It looks like Malik McDowell never will play a down for the NFL team that drafted him.
It's the latest twist in a sometimes bizarre path McDowell’s career has taken from the time he was a standout five-star prospect at Southfield High to his days at Michigan State and leading up to reports of his expected release from the Seattle Seahawks.
Reports surfaced on Monday — first from Ian Rapoport of the NFL Network — the Seahawks were planning to release the 35th overall pick from the 2017 draft after he missed all of last season because of a head injury suffered in an ATV accident in July back in Michigan.
At last month’s NFL meetings in Orlando, coach Pete Carroll was asked about McDowell’s status.
“No, sorry,” Carroll told The Seattle Times. “I haven’t had a good response for you in a long time on that one, sorry.”
According to The Times, Seahawks general manager John Schneider said the team was “waiting on the scans” before it would know more about McDowell’s future.
It appears, scans or not, the Seahawks have determined that future won’t be in Seattle. The team won’t save any money off the four-year, $6.95 million deal it signed McDowell to, though it could try and recoup some of his $3.19 million signing bonus. It all points to the likelihood the Seahawks are simply ready to move on from the pick.
McDowell’s road to the NFL has been far from a smooth one. He made headlines the day he committed to Michigan State in February of 2014 when his mother, Joya Crowe, refused to sign her son’s national letter of intent. She then went on a local radio show to reiterate how she wanted McDowell to play at one of the other three schools he was considering — Michigan, Ohio State or Florida State.
“I do not want him to go to Michigan State, but I’m OK with the other three schools,’” Crowe said on 105.1 FM. “That’s exactly what I told him, that’s how I feel.”
Nearly two months later, Crowe relented and McDowell ended up at Michigan State.
At 6-foot-6 and 275 pounds, McDowell was a freshman All-American in 2014 and followed that up in 2015 by earning second-team All-Big Ten honors while helping the Spartans reach the College Football Playoffs. He had 13 tackles for loss, including 4.5 sacks and was primed for a big season in 2016.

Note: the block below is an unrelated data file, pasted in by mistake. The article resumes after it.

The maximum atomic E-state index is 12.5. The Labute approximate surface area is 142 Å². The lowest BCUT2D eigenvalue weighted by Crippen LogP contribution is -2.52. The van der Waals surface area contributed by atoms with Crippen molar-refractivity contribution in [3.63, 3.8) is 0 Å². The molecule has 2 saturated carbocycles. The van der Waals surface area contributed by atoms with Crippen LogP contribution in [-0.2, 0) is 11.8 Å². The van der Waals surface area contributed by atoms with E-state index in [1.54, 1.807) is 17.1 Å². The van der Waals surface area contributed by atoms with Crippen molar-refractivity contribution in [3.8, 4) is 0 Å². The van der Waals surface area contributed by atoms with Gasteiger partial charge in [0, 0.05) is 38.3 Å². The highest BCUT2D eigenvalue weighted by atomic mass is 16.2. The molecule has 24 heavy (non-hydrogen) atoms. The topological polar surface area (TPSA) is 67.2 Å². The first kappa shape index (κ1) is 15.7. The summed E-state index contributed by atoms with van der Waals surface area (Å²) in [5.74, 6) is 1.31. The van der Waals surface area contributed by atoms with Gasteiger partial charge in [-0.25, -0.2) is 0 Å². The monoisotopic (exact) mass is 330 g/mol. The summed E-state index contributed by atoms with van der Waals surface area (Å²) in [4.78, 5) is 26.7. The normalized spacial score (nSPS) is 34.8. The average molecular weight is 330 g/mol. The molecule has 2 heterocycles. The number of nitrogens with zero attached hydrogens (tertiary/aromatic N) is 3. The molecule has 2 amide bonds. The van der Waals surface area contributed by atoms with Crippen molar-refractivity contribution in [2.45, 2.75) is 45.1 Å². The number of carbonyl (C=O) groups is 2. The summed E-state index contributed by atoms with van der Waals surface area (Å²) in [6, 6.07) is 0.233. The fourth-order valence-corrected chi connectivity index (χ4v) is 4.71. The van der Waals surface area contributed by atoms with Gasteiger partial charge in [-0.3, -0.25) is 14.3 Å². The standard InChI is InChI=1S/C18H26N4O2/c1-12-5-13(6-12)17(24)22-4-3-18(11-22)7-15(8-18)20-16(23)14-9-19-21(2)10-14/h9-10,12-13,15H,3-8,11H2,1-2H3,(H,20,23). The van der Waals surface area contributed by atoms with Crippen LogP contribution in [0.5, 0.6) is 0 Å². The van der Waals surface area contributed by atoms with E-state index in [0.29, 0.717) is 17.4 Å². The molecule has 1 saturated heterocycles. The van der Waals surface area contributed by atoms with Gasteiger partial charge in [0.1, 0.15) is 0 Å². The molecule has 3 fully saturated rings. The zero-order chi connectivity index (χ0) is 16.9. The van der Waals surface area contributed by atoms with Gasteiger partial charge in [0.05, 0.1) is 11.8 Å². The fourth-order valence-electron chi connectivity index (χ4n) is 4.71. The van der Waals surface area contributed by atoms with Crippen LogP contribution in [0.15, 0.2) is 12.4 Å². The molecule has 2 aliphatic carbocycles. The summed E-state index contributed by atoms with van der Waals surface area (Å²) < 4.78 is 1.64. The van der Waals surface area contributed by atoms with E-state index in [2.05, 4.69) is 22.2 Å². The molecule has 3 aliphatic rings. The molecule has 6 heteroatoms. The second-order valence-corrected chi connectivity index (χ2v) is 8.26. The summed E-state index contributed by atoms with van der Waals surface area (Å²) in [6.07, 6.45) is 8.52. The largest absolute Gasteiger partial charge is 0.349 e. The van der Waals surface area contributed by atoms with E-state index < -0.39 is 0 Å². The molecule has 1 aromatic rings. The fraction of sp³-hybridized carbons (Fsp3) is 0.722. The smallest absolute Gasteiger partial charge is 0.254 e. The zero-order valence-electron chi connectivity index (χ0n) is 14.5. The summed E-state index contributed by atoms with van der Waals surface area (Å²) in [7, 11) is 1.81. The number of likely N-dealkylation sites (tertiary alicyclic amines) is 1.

However, the breakout never came as Michigan State was mired in a miserable 3-9 season. There were whispers of the locker room chemistry breaking down, and McDowell appeared at times during the year to be lacking effort.
He still started eight games, including three at defensive end, while earning second-team All-American honors from CBSsports.com. But he missed the last three games of the season with an ankle injury and as the draft drew closer, the questions about his work ethic lingered.
At one time expected to be a high first-round pick, McDowell’s stock dropped until he was taken near the beginning of the second round. It was something the Seahawks understood, but they had their eye on McDowell for a long time and even worked a trade to move out of the first round, adding four picks while still landing in a position to take McDowell.
“We think he has great upside,” Carroll said after McDowell was drafted. “He had a fantastic sophomore season that we weighed heavily and we think we have a really special player and we’re really happy to get him. Had a good visit when he came in, all that, and it paid off.”
But by July, the goodwill was starting to wear thin following the ATV accident and it was further damaged when McDowell was arrested in December outside a night club in Atlanta because of a dispute over a $600 bill.
Video showed McDowell berating police officers during his arrest outside the SL Lounge in Chamblee, Ga. In the video obtained by TMZ Sports, McDowell can be heard calling the officers names using profanity, brags about his “lawyer” money, and at one point accusing officers of trying to “plant” evidence as they put him in handcuffs.
McDowell later apologized on Twitter.
“I am embarrassed by the situation and my actions Saturday,” McDowell wrote. “I would like to apologize to the Atlanta Police Department, SL Lounge, the entire Seattle Seahawks organization and my teammates. I am a young man who made a mistake and am constantly working towards getting better.”